Thursday, April 21, 2011

My Dad would laugh... the number/variety of garlic presses, crushers and smashers I've purchased/used over the years. If memory serves, there have been at least five different types of garlic-related accoutrements in my inventory of kitchen tools...

...which doesn't sound like much, but that's five more than a person really has any need for.

How tough to crack open the papery skin of a garlic clove? Not very.

So why all these devices to 'open a garlic'?
Because they're there in stores. Look interesting. I always think I need another kitchen gadget. And so - I buy them.

My Dad would laugh.
He only ever used one tool and one tool only for the purpose of getting the most out of garlic ~~~ a big ol' Chinese cleaver with a wooden handle.
The simplest type of Chinese cleaver is not necessarily an expensive knife. What it is - is such a useful kitchen tool.

You can buy a fancy dancy one which will set you back a few shillings. Or - you can pick one up for less than ten buck$. Dad always used an inexpensive, carbon steel cleaver with a wooden handle. He took care of his culinary tools, sharpening the cleaver often, carefully washing and drying it after use.

Besides utilizing the cleaver to slice, dice and chop all manner of meat and produce, Dad used the wide, flat side of the knife blade to break open cloves of garlic.

- Clove of garlic on cutting board.
- Flat of knife over top of clove.
- Hit flat of knife with fist.
- Garlic is crushed open.
- Garlic 'skin' slips right off.
After which, if necessary, Dad would chop the garlic coarsely or mince finely.

Psssssst - yes, yes. MartinYan smashes/minces garlic and ginger in the same way, using a cleaver.
What could be simpler?

Even the butt of the handle on the cleaver was put to practical use. When prepping garlic for a particular dish, my father would hold the knife by the blunt end of the blade, end of the handle pushed down onto a cutting board. With steady hand and rhythmic beat, he'd pound the handle into a combination of chopped garlic mixed with fermented black beans. In minutes, a mash of the two ingredients result. To this would be added a bit of soy sauce and oil, resulting in a fragrant blend of fresh black bean sauce, ready for stir-fry or steamed veggie/meat dishes.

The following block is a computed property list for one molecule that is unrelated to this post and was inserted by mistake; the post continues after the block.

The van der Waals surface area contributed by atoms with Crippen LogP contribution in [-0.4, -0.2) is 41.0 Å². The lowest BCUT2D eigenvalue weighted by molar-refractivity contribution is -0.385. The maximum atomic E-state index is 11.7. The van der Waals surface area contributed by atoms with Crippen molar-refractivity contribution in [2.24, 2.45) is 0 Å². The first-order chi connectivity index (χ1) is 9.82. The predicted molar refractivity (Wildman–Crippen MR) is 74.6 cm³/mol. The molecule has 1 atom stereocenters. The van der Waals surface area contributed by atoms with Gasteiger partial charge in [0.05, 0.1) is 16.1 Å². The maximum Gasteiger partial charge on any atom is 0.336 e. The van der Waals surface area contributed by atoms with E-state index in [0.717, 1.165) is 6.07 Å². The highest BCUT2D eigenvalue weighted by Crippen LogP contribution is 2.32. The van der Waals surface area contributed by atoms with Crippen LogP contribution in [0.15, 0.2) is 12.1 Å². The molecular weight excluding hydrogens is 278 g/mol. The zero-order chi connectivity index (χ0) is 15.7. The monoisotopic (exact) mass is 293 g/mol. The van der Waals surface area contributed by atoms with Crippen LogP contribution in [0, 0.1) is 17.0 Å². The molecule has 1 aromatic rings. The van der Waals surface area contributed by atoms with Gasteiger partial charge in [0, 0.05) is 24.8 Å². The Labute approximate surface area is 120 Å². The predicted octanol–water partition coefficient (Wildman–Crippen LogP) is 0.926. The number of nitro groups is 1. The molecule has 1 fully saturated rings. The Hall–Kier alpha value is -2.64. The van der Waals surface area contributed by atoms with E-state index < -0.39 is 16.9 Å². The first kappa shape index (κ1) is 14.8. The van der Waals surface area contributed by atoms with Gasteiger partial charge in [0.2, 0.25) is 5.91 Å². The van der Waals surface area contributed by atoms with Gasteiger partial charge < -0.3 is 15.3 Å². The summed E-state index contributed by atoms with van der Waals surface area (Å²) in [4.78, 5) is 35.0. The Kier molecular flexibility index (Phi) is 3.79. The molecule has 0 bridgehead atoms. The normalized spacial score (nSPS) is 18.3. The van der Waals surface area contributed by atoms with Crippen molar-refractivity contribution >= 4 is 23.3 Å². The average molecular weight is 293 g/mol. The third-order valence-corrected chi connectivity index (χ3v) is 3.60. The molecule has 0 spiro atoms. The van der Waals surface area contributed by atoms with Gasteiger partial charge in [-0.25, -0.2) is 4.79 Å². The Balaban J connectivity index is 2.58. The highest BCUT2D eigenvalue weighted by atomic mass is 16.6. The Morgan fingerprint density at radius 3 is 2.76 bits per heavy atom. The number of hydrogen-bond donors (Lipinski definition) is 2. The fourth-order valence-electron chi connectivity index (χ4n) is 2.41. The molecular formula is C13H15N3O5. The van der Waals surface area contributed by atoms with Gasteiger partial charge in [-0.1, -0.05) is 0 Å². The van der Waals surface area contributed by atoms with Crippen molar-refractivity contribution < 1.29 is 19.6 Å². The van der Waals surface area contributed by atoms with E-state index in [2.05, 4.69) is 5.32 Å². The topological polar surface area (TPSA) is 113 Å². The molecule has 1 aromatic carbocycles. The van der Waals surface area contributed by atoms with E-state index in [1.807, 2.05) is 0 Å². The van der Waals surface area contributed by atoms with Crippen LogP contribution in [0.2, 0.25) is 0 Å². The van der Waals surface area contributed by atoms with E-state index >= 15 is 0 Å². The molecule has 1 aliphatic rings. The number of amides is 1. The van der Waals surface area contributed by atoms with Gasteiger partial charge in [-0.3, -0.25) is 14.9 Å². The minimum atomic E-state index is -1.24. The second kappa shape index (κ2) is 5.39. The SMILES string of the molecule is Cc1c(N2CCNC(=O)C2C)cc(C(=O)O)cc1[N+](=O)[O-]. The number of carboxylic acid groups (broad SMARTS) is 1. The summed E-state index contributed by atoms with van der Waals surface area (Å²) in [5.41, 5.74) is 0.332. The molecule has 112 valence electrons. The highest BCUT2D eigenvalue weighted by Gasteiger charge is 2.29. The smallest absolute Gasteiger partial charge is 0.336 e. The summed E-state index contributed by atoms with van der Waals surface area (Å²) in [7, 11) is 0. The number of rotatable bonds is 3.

Dad's now gone, but one of his well-used cleavers is in my possession. Lucky me.
I can get through many a garlic clove with this all purpose blade. Every which way.

Some time ago, I re-purposed my Susi garlic press by donating it to my grandkid's box of PlayDoh stuff. The Susi is THE best tool to make great Play-Doh 'hair' and 'spaghetti'. I wonder if the designer and manufacturer of The Susi are aware of this.

At this writing, I'm down to one extraneous garlic tool.
Not only does it work well when used correctly (read the customer reviews at the link), but it's too cute to give up just now.

(P.S. Thanks, Dad - for the cooking lessons)


Lauren said...

I don't think I've ever used a cleaver... can you believe it?

House Dreams said...

My uncle's meals were DELICIOUS meat and potatoes. His favorite knife on all those different meats was a carbon steel knife that grew thinner and curvier with each sharpening and if you didn't dry it well after washing: rust! Then you were out of the kitchen.

Why did I love kidneys and eggs? Chopped to perfection.
Would I eat it now?

Conn said...

i love my metzaluna... similar to a cleaver... over any of my other garlic choppers, crushers etc.